Those that did not provide cover included policies which individually listed the occurrence of specific “Notifiable Diseases”, but which did not specifically mention either SARS or COVID-19. Where the trigger was simply referred to as the existence of a “Notifiable Disease” then the definition to be adopted was the current list of notifiable diseases which in England would be those set out in the Health Protection (Notification) Regulations 2010 (as amended). By 6 March 2020, COVID-19 was a notifiable disease across the whole of the UK. The fact that this was not the case when the policy was entered into was irrelevant unless matters were expressly fixed in time.
Many of these applicable clauses required COVID-19 to have existed within a certain distance from the insured’s business, often within a 25-mile radius. This was accepted as being subject to proof typically of the existence of “manifestation” of COVID-19 within the relevant area.
Denial of access policy wordings
The judgment also states that certain denial of access clauses in the sample will also provide cover. However, coverage depended on a detailed analysis of the wording of the individual clauses against the background facts and how the business was affected by the Government response to the pandemic. This included, for example, whether the business type in question was subject to a mandatory closure order or not and whether the business was ordered to close completely or continued to trade either partially or online. However, the FCA had notably less success before the Court on denial of access policy wordings.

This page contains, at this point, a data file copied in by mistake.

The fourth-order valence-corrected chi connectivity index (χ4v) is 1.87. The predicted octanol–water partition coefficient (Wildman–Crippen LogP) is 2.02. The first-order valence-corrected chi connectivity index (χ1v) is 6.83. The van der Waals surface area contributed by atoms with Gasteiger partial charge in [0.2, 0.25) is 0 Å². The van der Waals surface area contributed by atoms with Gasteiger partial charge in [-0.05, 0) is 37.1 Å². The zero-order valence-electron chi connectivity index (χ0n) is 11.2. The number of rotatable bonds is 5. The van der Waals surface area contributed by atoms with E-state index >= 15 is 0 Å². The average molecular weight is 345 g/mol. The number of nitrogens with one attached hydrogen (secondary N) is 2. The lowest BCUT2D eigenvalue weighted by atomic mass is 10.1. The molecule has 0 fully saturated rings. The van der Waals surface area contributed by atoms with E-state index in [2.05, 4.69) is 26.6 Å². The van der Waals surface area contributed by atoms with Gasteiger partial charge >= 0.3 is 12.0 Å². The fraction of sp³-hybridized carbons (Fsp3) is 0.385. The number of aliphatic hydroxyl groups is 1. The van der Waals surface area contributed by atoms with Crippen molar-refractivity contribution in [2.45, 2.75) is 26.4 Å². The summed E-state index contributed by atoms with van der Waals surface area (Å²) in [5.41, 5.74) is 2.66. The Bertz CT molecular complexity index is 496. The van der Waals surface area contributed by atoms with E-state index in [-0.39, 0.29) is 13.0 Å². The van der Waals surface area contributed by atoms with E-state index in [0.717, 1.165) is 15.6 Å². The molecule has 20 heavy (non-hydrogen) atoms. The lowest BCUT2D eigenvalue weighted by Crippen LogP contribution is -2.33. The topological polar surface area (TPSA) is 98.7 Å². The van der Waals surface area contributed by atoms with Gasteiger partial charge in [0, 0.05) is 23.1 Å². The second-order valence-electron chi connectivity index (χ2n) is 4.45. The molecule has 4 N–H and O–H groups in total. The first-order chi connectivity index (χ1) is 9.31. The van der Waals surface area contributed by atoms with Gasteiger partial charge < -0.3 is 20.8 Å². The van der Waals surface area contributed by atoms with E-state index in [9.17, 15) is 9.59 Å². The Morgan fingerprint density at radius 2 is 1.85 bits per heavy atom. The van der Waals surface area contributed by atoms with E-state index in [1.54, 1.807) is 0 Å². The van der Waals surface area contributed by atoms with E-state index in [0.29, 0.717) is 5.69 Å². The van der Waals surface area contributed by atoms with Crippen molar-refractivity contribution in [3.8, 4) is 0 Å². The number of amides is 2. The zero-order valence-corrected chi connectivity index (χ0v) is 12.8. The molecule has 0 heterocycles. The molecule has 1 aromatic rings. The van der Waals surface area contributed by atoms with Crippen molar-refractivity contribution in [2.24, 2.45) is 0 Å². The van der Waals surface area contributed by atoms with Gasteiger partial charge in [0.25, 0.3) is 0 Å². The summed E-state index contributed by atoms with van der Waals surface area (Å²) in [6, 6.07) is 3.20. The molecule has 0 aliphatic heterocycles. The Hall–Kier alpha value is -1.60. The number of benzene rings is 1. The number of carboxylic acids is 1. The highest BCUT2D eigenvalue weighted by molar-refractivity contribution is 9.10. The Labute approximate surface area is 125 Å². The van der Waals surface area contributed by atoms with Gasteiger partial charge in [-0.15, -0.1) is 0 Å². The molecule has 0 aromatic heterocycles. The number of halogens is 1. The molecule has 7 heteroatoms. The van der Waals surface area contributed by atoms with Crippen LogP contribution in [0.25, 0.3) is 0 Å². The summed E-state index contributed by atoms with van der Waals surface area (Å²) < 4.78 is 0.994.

Some of the decisions concerning denial of access cover are entirely logical but they may also seem to policyholders and the wider public to be quite unfair. For example, under the Arch Insurance (UK)’s Government or Local Authority Action Extension, the complete closure of a business is required for denial of access cover to apply. The example of a pub or restaurant with a pre-COVID-19 takeaway service cover by its Arch policy and a pub or restaurant which sets up a new and uncovered takeaway service after having its in-house food offering closed is illustrative of this. The Court had the following to say about both these situations:
“[Arch’s] concessions in relation to the pub or restaurant which started a takeaway service in lockdown or the theatre which started remote performances on the internet are well made since that entails a fundamental change from the business as described in the policy schedule and it is access to the premises for the purposes of carrying on the business described in the policy schedule which must be prevented.